Summary: Design instructional materials (face-to-face and online) to improve pre-service teachers' understanding of makerspaces and their ability to design makerspace learning activities.
Faculty team: Denise Schmidt-Crawford, Yi Jin and Dennis Culver, School of Education
Exploring the potential of augmented reality (AR) applications to teach structural analysis
Summary: Prepare a mobile and interactive AR application to teach structural analysis that incorporates applied mechanics, material science and applied mathematics. Assess the effect of AR on student learning.
Faculty team: Aliye Karabulut-Ilgu and An Chen, civil, construction and environmental engineering; Rafael Radkowski, mechanical engineering
Development of new teaching material and visual tools to enhance student learning in the general chemistry laboratory courses
Summary: Develop teaching materials to be used by all teaching assistants in all sections of the general chemistry labs so that about 3,600 students annually receive comparable instruction. Also, develop visual instructional tools such as videos and animations for students' use prior to the labs.
Faculty: Sara Pistolesi, chemistry
Engaging students through online testing modules in a high-enrollment engineering economics course
Summary: Design online testing modules that more closely reflect a professional engineering environment and require students to demonstrate proficiency in a subject. In a module, questions are randomly selected and no question is repeated exactly.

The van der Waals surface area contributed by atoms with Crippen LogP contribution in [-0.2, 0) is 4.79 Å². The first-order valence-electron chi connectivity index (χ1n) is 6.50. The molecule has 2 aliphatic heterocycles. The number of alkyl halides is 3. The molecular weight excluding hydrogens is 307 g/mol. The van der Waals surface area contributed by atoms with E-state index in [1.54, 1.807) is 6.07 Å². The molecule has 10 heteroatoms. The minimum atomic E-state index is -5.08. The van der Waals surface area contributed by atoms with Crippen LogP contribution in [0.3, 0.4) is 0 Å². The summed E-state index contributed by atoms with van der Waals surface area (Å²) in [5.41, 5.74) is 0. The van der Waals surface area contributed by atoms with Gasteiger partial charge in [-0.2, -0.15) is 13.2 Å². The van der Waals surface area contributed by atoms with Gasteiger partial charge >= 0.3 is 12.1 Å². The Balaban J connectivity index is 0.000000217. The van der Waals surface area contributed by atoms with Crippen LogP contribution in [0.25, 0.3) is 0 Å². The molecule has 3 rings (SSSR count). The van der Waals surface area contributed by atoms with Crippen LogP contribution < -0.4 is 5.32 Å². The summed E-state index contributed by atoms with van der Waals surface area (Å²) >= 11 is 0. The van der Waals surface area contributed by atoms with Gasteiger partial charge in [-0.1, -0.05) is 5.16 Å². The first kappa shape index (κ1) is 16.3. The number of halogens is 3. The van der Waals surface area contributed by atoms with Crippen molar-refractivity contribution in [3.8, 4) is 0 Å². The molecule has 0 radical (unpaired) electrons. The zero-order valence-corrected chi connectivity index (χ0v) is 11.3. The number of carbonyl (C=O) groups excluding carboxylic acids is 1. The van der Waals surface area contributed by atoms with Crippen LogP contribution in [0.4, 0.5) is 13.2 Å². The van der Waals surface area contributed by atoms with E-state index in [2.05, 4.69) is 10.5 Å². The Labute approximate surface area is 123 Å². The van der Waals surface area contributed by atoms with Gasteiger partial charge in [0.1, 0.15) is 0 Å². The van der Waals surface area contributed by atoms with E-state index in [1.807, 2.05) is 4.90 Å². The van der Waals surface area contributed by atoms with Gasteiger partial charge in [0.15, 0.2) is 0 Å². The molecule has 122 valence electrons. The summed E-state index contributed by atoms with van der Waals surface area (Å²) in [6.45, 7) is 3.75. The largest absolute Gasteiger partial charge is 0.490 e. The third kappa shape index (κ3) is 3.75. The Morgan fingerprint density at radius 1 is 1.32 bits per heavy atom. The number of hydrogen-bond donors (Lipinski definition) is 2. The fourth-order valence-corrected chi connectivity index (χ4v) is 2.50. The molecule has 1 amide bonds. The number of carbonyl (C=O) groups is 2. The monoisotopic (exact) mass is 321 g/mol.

Faculty: Cameron MacKenzie, industrial and manufacturing systems engineering
The projects must be completed by June 30, 2018. In addition to preparing a final report, Miller fellows share the outcomes of their project during a fall luncheon.
Miller faculty fellowships are named for and partially funded by the estate of F. Wendell Miller, an attorney and farm manager who died in 1995. His will stipulated that the bulk of his estate be used to create the Miller Endowment Trust, with income from the trust to be divided equally between Iowa State and the University of Iowa. Former president Martin Jischke established the fellowship program in 1996.
"Unlimited storage" If you saw that on the subject line of an email, you would likely hit the delete button (and rightfully so).